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Portable Air Monitor Bump Testing/Calibration

Quick Tips #378

The requirements of the Occupational Safety & Heath Administration (OSHA) General Duty Clause in Section 5(a)(1) state employers are required to provide their employees a workplace free from recognized hazards likely to cause death or serious harm. The use of portable gas detection devices is crucial to complying with this standard by providing employees working in potentially harmful environments the means to monitor their air quality. Harmful environments may include those with high levels of toxic or combustible gases or oxygen deficient or enriched air. Many of these conditions cannot be detected by smell or sight and therefore require instrumental monitoring to view their levels.

Just as a worker is dependent on his personal protective equipment, such as a safety harness/lanyard to ensure protection from a falling hazard, so is a worker dependent on an air monitor to ensure his/her breathing air is within acceptable gas toxicity, combustible and oxygen levels. Neglecting proper maintenance of this piece of equipment is akin to failing to inspect fall protection equipment. Without maintenance and calibration the user is relying on chance to ensure the air-monitoring device will operate correctly when needed in a life-saving application.

Although air monitors/gas detectors from a number of manufacturers are available with a variety of features and can detect a variety of gases, they have one thing in common: they all need to be maintained, bump tested and calibrated properly on a regular basis. The only way to guarantee the instrument will function accurately is to test it by exposing it to a known concentration of test gas which will confirm alarm and sensor functionality. Although OSHA Bulletin SHIB 05-04-2004 confirms that there is no specific standard requiring bump testing, the failure to do so may be cited under the General Duty Clause as it may be seen as failure to provide an environment free from recognized hazards. The International Safety Equipment Association (ISEA) has issued a position statement to further define the practice: “A bump test or full calibration of direct-reading portable gas monitors should be made before each day’s use in accordance with manufacturer’s instructions, using an appropriate test gas.”

Bump Testing

A bump test, also known as a functional test, should be performed at the start of each day’s use. This procedure tests the alarms and sensors of a gas detector to be sure they are “functional”. The test exposes the detector to a known concentration of gases which exceed the lowest alarm set-point for each sensor. The bump test verifies sensor and alarm functionality but not the accuracy of the instrument (you must rely on calibration for accuracy). To determine which calibration gases are appropriate to your instrument consult the manufacturer’s instructional manual.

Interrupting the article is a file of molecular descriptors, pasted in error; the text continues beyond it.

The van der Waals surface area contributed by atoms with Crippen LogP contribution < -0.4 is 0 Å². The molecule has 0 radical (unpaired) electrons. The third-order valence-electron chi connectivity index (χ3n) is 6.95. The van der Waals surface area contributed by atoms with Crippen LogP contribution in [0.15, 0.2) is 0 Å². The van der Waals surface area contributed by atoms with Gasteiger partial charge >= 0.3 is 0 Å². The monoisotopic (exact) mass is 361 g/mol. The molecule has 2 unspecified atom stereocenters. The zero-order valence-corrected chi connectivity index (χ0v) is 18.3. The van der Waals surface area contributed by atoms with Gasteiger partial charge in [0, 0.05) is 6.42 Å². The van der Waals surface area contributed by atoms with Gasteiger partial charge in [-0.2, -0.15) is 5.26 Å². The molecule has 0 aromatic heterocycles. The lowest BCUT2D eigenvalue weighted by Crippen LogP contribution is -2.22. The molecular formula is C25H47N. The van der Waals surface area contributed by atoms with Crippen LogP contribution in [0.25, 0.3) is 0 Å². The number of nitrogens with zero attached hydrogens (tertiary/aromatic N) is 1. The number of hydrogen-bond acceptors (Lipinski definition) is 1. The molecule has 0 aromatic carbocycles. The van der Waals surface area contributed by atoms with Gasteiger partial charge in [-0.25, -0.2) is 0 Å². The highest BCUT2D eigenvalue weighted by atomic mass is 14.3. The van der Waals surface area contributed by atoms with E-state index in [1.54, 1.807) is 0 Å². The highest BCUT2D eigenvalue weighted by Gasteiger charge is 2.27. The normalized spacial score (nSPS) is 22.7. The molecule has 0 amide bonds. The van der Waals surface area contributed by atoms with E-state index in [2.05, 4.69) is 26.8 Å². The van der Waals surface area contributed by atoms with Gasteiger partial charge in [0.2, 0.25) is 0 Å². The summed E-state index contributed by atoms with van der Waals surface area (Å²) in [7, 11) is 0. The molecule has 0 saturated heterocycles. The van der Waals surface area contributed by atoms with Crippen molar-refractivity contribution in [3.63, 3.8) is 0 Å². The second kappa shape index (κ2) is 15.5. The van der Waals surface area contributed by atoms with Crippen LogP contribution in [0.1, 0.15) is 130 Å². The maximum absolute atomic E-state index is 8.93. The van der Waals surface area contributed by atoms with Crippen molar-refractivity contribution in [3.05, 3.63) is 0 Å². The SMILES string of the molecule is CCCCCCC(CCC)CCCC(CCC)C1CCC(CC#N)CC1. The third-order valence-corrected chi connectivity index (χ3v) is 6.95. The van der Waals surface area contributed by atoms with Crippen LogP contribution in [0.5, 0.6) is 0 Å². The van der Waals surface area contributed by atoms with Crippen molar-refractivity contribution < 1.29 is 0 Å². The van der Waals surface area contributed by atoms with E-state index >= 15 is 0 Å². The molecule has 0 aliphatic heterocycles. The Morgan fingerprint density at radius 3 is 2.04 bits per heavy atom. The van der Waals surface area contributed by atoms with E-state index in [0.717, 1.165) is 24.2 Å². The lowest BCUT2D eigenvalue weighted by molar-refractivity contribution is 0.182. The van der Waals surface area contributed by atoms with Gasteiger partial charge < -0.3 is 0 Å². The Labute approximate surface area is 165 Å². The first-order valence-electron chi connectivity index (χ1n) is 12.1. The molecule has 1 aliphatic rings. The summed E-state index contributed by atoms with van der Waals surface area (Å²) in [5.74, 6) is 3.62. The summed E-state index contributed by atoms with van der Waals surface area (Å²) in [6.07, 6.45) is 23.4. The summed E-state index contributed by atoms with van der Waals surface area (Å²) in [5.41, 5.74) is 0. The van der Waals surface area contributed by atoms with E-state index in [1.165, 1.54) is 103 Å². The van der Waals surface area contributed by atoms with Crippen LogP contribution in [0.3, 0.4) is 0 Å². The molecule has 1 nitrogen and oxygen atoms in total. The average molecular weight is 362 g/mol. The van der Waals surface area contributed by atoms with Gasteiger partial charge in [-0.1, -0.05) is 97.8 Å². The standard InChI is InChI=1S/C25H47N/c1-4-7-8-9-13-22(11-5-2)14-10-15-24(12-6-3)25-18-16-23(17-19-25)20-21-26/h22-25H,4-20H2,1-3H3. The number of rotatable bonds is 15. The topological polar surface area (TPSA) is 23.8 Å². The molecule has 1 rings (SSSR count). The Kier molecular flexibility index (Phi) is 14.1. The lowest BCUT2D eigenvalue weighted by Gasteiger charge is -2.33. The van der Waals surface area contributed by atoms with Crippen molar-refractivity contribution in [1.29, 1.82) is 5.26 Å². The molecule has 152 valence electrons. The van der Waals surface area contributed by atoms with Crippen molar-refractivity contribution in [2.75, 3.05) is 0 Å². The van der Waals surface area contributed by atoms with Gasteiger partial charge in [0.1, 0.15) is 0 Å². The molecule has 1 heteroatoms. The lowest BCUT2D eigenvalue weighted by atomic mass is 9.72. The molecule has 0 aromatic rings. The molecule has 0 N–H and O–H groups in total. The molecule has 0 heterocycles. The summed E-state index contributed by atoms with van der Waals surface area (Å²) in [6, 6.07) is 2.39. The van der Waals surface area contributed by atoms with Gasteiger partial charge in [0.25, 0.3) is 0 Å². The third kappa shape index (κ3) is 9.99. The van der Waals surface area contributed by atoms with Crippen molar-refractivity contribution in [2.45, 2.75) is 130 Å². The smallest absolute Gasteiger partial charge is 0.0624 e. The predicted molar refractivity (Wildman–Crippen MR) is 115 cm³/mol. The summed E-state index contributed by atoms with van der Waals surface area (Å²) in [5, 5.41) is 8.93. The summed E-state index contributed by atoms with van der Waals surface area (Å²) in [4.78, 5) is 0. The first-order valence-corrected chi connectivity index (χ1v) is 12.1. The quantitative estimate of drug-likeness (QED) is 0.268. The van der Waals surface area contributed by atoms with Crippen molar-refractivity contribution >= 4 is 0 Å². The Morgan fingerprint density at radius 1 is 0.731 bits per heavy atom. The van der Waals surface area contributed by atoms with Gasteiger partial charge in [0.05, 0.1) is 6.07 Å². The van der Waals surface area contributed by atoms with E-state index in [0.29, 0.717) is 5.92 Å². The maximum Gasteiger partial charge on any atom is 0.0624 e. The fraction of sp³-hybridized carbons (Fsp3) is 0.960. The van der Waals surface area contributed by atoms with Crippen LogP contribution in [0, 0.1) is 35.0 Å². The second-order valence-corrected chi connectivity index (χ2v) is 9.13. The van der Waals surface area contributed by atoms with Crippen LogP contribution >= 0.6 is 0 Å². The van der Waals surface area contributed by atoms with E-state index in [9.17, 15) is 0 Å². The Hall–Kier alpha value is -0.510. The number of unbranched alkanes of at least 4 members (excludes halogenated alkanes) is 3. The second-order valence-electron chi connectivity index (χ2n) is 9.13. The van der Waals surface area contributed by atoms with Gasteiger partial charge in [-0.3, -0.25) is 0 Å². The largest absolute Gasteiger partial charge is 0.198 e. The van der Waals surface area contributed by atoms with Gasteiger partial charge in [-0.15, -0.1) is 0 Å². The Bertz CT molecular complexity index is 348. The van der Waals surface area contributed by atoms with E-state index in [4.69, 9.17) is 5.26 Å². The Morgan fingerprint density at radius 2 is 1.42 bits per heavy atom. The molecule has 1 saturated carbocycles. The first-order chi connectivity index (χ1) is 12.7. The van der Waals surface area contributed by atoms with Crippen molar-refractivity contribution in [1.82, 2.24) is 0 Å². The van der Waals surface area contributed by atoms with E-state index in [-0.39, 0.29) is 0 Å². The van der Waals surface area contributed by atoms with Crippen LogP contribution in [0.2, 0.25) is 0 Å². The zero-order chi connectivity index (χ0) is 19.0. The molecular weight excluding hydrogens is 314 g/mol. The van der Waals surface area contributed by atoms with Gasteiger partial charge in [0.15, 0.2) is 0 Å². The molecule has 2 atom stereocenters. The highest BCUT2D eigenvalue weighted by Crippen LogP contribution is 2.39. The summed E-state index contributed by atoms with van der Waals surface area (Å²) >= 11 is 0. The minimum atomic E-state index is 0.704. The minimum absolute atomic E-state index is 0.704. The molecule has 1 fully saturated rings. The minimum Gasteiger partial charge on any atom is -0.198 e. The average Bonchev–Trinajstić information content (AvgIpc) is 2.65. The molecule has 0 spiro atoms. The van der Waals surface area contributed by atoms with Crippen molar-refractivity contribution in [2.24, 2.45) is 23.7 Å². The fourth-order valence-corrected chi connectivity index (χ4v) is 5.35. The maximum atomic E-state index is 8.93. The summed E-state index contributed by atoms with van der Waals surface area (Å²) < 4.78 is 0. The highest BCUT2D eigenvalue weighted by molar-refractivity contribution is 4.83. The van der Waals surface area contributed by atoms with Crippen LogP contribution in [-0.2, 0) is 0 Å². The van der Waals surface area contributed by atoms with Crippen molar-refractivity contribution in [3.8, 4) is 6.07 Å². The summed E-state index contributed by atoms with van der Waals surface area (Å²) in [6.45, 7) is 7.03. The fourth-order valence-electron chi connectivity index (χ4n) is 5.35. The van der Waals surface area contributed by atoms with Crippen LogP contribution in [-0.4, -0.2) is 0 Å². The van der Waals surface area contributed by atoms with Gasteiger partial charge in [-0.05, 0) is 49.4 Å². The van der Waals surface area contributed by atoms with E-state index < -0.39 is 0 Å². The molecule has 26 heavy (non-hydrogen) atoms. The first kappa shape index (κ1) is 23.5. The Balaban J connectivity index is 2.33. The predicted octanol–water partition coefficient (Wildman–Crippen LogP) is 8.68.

If an instrument fails a bump test, it should immediately go through a complete calibration before being put into use. Although a new gas detector most often is calibrated when sent from the manufacturer, it will still require bump testing/calibrating before it is first put into service to ensure it has not been damaged in shipment. Again, consult the manufacturer’s instructional manual to determine which process the manufacturer suggests. .


Calibration is defined by OSHA Bulletin SHIB 05-04-2004 as “an instrument’s measuring accuracy relative to a known concentration of gas. Gas detectors measure the concentration of a gas in an air sample by comparing the sensor’s response to the response generated by a calibration gas of a known concentration. The instrument’s response to the calibration gas serves as the measurement scale or reference point.” As a result of this sensor response, the Bulletin emphasizes the need to calibrate the instrument in the same environmental conditions as the monitor will be used in to ensure accurate gas concentration readings.

An instrument’s sensors will degrade over time and repeated use. The calibration process allows the instrument the opportunity to self-correct so that it will accurately reflect the level of sensor sensitivity. Once a sensor is no longer able to accurately read concentration values, it has then reached the end of its service life and will need to be replaced in order for the instrument to pass calibration. Additionally, any time the detector is dropped or damaged is should be recalibrated.

Calibration Equipment

When purchasing a gas detector/air monitor, several items should also be purchased in order to be prepared to bump test/calibrate including calibration gas, a regulator, tubing, calibration adaptor, cup or cap and a docking/calibration station: